Time for some sweet talk! Many studies have been done to figure out why we enjoy sugar so much. Is it brain chemistry? Is it blood sugar getting a bit low? Is it our bodies craving a quick burst of energy?
It’s probably all of the above and more besides. After all, our biochemistry makes use of sugars on a cellular level. The carbohydrates in our diet break down into sugars, and these sugars are the body’s preferred source of energy.
Problems arise when we get too much of a good thing. There’s a difference between the carbs we need to fuel our bodies and the sugars we add to foods for flavor. Too many added sugars in the diet are linked to a number of medical conditions, including obesity, diabetes, heart disease, even prematurely aging skin.
And, of course, a sugar-heavy diet has a direct effect on your oral health.
There’s no way to sugar coat it. Plaque is mainly composed of bacteria, which feed on sugars. As they digest sugar, they produce acids. These acids attack our enamel, dissolving the calcium and phosphorus minerals which keep it strong. Weakened enamel leaves teeth vulnerable to decay, and decay creates cavities.
It’s natural to want a sweet treat every now and then, but without some attention, it’s easy to go overboard with added sugars and empty calories. If you’re searching for a middle way, balancing your love for sweet things with your love for cavity-free checkups, read on!
- Check and compare labels for added sugars. You’ll be surprised how many foods have a high sugar content, even such health-oriented foods as flavored yogurts, sports drinks, fruit drinks, and protein bars.
- Consider the (sugar) source. White and brown table sugars and syrups break down easily as we’re eating them, adding empty calories which provide little nutrition, and increasing acidic conditions in the mouth.
Fruits, on the other hand, provide vitamins, minerals, antioxidants, and fiber along with their natural sugars. Switch out cookies, cakes, and pastries and their processed sugars for fruit when you crave something sweet.
- Chocolate lovers, don’t despair! It’s true, unless you’re eating 100% cocoa, you are probably getting added sugar in your candy bar. But dark chocolate is rich in antioxidants, iron, zinc, magnesium, and other essential minerals, too. When you indulge in chocolate, give dark chocolate a try.
- Not all candies are created equal! Soft candy bars and candies are healthier for your teeth than sticky or chewy confections, which tend to remain on your enamel for quite some time. Choose a treat that won’t stick with you.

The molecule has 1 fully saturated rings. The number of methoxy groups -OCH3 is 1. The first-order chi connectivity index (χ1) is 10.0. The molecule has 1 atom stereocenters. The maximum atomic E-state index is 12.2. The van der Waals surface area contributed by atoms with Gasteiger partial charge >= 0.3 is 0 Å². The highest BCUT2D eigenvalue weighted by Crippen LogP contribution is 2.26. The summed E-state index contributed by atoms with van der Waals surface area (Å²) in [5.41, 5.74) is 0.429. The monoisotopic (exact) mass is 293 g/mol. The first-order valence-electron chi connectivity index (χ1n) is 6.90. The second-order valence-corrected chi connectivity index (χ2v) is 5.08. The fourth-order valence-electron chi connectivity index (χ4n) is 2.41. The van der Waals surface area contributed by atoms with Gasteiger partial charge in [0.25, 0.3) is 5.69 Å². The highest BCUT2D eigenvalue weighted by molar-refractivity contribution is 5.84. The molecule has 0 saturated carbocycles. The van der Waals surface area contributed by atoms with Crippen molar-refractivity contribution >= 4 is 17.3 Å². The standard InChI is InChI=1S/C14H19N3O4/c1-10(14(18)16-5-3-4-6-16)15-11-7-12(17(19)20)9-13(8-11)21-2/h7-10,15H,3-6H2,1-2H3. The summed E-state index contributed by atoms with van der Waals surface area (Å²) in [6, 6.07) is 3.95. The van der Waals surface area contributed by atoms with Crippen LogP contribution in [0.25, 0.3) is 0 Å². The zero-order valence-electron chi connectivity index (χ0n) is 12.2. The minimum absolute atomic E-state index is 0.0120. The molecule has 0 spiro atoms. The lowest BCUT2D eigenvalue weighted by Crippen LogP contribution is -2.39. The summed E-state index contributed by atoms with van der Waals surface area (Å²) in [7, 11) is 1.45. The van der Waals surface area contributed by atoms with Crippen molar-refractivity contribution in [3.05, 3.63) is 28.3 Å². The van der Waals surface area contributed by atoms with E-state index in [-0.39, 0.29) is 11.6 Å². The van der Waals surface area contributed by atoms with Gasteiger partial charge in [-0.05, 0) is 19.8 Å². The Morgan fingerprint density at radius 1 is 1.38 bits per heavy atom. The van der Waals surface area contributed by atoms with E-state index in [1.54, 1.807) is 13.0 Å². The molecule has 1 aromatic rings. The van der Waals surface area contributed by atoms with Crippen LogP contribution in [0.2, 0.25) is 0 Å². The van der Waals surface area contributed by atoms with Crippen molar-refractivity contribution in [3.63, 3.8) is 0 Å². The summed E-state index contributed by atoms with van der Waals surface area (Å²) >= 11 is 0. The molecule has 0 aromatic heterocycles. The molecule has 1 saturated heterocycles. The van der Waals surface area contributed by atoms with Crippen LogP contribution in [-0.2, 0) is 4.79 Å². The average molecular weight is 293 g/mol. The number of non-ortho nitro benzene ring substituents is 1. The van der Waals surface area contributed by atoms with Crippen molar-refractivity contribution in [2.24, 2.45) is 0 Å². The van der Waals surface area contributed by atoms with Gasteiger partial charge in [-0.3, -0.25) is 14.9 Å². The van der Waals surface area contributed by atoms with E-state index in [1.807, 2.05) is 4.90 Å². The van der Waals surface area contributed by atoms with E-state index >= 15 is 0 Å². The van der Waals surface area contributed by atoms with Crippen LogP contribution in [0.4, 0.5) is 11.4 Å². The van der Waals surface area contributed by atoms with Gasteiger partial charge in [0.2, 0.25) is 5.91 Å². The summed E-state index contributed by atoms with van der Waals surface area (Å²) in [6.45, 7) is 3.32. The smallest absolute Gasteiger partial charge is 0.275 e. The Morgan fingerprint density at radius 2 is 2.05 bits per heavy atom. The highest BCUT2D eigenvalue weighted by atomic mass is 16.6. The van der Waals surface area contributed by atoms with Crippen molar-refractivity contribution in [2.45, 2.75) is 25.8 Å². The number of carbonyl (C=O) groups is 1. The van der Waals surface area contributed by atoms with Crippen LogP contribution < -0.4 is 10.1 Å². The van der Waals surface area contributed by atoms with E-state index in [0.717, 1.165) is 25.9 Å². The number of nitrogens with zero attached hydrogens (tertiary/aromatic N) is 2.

Watch Your Timing
- If you must snack during the day, it’s better to choose foods without a high sugar content. Bacteria use sugars to produce acids right away. Saliva can neutralize acids in the mouth, but it takes at least 20 minutes for the process to start.
More meals mean more sugar, more acid production, and more time for these acids to cause their damage. That’s why we also suggest you . . .
- Eat your favorite dessert with a meal instead of waiting until later. You’ll be able to enjoy it even more knowing you’re limiting your exposure to harmful acids.
- Taking your time is not a good idea when it comes to sweets. We don’t mean you should gobble your food. We do mean that taking sips of sugary beverages throughout the day, or sucking on slowly dissolving candies, gives you a lot more exposure to sugar over a longer period of time.
Small Changes Can Make a Big Difference
- Drink water after enjoying something sweet to help wash away and dilute sugar.
- Straws protect your teeth from a sugar-bath if you are drinking sodas, sweetened energy drinks, or other sugary beverages.
- Sugar-free gum provides a burst of sweet flavor without added sugar. And even better? Chewing gum increases saliva, washing away food particles and acids and bathing teeth in enamel-strengthening minerals.
It’s natural to appreciate a sweet treat every now and then. If you’re not ready for a completely treat-free life, talk to the doctor at our Norwich, Connecticut office about the best ways to have your cake and eat it—or even better, to recommend healthy substitutes to satisfy your sweet tooth.